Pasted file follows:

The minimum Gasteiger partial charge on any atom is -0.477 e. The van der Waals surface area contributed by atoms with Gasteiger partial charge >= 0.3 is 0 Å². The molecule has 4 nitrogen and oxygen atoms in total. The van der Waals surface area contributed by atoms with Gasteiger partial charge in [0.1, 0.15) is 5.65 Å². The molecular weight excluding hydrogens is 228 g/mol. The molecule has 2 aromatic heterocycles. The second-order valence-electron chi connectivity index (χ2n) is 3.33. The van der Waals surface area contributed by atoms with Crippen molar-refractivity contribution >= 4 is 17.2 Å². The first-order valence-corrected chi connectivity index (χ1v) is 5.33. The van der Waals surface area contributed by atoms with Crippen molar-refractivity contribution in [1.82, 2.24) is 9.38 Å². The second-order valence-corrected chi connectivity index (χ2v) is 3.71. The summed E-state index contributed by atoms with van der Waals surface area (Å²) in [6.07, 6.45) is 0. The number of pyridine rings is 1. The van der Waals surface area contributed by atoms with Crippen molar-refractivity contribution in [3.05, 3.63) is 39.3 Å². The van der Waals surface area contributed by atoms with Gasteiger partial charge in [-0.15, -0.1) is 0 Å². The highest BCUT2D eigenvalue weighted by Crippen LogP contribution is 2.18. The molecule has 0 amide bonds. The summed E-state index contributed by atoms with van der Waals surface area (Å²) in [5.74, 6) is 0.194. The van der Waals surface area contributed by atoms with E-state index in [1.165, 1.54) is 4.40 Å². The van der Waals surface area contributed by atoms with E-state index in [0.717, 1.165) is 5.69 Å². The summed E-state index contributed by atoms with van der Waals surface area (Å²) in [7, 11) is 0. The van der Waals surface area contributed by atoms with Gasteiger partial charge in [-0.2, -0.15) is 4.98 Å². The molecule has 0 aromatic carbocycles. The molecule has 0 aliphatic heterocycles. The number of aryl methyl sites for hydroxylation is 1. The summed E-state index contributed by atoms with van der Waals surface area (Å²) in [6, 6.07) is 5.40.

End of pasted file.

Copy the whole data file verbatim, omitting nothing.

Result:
The minimum Gasteiger partial charge on any atom is -0.477 e. The van der Waals surface area contributed by atoms with Gasteiger partial charge >= 0.3 is 0 Å². The molecule has 4 nitrogen and oxygen atoms in total. The van der Waals surface area contributed by atoms with Gasteiger partial charge in [0.1, 0.15) is 5.65 Å². The molecular weight excluding hydrogens is 228 g/mol. The molecule has 2 aromatic heterocycles. The second-order valence-electron chi connectivity index (χ2n) is 3.33. The van der Waals surface area contributed by atoms with Crippen molar-refractivity contribution >= 4 is 17.2 Å². The first-order valence-corrected chi connectivity index (χ1v) is 5.33. The van der Waals surface area contributed by atoms with Crippen molar-refractivity contribution in [1.82, 2.24) is 9.38 Å². The second-order valence-corrected chi connectivity index (χ2v) is 3.71. The summed E-state index contributed by atoms with van der Waals surface area (Å²) in [6.07, 6.45) is 0. The number of pyridine rings is 1. The van der Waals surface area contributed by atoms with Crippen molar-refractivity contribution in [3.05, 3.63) is 39.3 Å². The van der Waals surface area contributed by atoms with Gasteiger partial charge in [-0.15, -0.1) is 0 Å². The highest BCUT2D eigenvalue weighted by Crippen LogP contribution is 2.18. The molecule has 0 amide bonds. The summed E-state index contributed by atoms with van der Waals surface area (Å²) in [5.74, 6) is 0.194. The van der Waals surface area contributed by atoms with E-state index in [1.165, 1.54) is 4.40 Å². The van der Waals surface area contributed by atoms with E-state index in [0.717, 1.165) is 5.69 Å². The summed E-state index contributed by atoms with van der Waals surface area (Å²) in [7, 11) is 0. The van der Waals surface area contributed by atoms with Gasteiger partial charge in [-0.2, -0.15) is 4.98 Å². The molecule has 0 aromatic carbocycles. The molecule has 0 aliphatic heterocycles. The number of aryl methyl sites for hydroxylation is 1. The summed E-state index contributed by atoms with van der Waals surface area (Å²) in [6, 6.07) is 5.40.